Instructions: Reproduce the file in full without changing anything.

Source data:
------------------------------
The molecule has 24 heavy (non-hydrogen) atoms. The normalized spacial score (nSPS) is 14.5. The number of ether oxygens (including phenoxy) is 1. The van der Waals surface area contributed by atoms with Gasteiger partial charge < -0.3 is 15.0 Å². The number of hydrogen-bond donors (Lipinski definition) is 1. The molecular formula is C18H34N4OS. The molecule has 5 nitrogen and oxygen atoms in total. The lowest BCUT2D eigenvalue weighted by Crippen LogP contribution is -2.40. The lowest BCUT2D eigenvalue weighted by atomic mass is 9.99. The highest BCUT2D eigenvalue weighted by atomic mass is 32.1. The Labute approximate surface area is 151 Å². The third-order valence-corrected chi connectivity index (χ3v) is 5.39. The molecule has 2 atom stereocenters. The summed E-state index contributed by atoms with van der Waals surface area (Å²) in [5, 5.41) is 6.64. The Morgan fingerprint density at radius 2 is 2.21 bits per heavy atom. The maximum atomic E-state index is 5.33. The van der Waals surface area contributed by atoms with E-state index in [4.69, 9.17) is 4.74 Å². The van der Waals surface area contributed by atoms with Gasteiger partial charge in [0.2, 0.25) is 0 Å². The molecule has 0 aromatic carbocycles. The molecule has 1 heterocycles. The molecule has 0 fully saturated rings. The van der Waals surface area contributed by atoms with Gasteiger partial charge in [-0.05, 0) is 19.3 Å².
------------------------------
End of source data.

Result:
The molecule has 24 heavy (non-hydrogen) atoms. The normalized spacial score (nSPS) is 14.5. The number of ether oxygens (including phenoxy) is 1. The van der Waals surface area contributed by atoms with Gasteiger partial charge < -0.3 is 15.0 Å². The number of hydrogen-bond donors (Lipinski definition) is 1. The molecular formula is C18H34N4OS. The molecule has 5 nitrogen and oxygen atoms in total. The lowest BCUT2D eigenvalue weighted by Crippen LogP contribution is -2.40. The lowest BCUT2D eigenvalue weighted by atomic mass is 9.99. The highest BCUT2D eigenvalue weighted by atomic mass is 32.1. The Labute approximate surface area is 151 Å². The third-order valence-corrected chi connectivity index (χ3v) is 5.39. The molecule has 2 atom stereocenters. The summed E-state index contributed by atoms with van der Waals surface area (Å²) in [5, 5.41) is 6.64. The Morgan fingerprint density at radius 2 is 2.21 bits per heavy atom. The maximum atomic E-state index is 5.33. The van der Waals surface area contributed by atoms with E-state index in [4.69, 9.17) is 4.74 Å². The van der Waals surface area contributed by atoms with Gasteiger partial charge in [0.2, 0.25) is 0 Å². The molecule has 0 aromatic carbocycles. The molecule has 1 heterocycles. The molecule has 0 fully saturated rings. The van der Waals surface area contributed by atoms with Gasteiger partial charge in [-0.05, 0) is 19.3 Å².